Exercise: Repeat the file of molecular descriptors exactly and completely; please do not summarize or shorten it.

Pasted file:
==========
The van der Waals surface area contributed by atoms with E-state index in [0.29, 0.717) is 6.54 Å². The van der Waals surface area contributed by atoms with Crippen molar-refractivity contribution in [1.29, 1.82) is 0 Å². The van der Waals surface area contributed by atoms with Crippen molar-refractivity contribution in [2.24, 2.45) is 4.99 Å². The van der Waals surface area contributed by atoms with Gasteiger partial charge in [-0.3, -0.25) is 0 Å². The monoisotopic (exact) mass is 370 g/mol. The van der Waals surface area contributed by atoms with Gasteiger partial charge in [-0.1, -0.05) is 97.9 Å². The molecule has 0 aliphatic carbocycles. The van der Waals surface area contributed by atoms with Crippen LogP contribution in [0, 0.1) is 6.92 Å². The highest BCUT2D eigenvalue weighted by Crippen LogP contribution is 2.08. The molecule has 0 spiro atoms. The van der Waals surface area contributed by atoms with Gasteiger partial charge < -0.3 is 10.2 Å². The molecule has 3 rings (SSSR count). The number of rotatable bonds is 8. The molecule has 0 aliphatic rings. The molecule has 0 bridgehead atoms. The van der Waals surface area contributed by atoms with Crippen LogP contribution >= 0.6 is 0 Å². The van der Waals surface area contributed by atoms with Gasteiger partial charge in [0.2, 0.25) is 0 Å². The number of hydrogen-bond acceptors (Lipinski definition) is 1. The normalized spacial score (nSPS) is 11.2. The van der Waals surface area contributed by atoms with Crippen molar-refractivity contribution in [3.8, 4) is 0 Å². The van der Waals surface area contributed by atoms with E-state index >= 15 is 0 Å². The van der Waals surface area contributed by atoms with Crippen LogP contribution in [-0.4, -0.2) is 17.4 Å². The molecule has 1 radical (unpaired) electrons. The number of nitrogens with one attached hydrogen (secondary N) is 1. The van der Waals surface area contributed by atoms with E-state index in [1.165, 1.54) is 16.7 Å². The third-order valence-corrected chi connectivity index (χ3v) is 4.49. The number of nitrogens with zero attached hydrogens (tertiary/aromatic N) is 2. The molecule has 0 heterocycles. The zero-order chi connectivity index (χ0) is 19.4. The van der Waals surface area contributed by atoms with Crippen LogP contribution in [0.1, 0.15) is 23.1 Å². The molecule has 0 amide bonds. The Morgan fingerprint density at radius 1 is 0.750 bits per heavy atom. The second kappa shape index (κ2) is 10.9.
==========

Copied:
The van der Waals surface area contributed by atoms with E-state index in [0.29, 0.717) is 6.54 Å². The van der Waals surface area contributed by atoms with Crippen molar-refractivity contribution in [1.29, 1.82) is 0 Å². The van der Waals surface area contributed by atoms with Crippen molar-refractivity contribution in [2.24, 2.45) is 4.99 Å². The van der Waals surface area contributed by atoms with Gasteiger partial charge in [-0.3, -0.25) is 0 Å². The monoisotopic (exact) mass is 370 g/mol. The van der Waals surface area contributed by atoms with Gasteiger partial charge in [-0.1, -0.05) is 97.9 Å². The molecule has 0 aliphatic carbocycles. The van der Waals surface area contributed by atoms with Crippen LogP contribution in [0, 0.1) is 6.92 Å². The highest BCUT2D eigenvalue weighted by Crippen LogP contribution is 2.08. The molecule has 0 spiro atoms. The van der Waals surface area contributed by atoms with Gasteiger partial charge < -0.3 is 10.2 Å². The molecule has 3 rings (SSSR count). The number of rotatable bonds is 8. The molecule has 0 aliphatic rings. The molecule has 0 bridgehead atoms. The van der Waals surface area contributed by atoms with Crippen LogP contribution >= 0.6 is 0 Å². The van der Waals surface area contributed by atoms with Gasteiger partial charge in [0.2, 0.25) is 0 Å². The number of hydrogen-bond acceptors (Lipinski definition) is 1. The normalized spacial score (nSPS) is 11.2. The van der Waals surface area contributed by atoms with Crippen molar-refractivity contribution in [3.8, 4) is 0 Å². The van der Waals surface area contributed by atoms with E-state index >= 15 is 0 Å². The van der Waals surface area contributed by atoms with Crippen LogP contribution in [-0.4, -0.2) is 17.4 Å². The molecule has 1 radical (unpaired) electrons. The number of nitrogens with one attached hydrogen (secondary N) is 1. The van der Waals surface area contributed by atoms with E-state index in [1.165, 1.54) is 16.7 Å². The third-order valence-corrected chi connectivity index (χ3v) is 4.49. The number of nitrogens with zero attached hydrogens (tertiary/aromatic N) is 2. The molecule has 0 heterocycles. The zero-order chi connectivity index (χ0) is 19.4. The van der Waals surface area contributed by atoms with Crippen LogP contribution in [0.1, 0.15) is 23.1 Å². The molecule has 0 amide bonds. The Morgan fingerprint density at radius 1 is 0.750 bits per heavy atom. The second kappa shape index (κ2) is 10.9.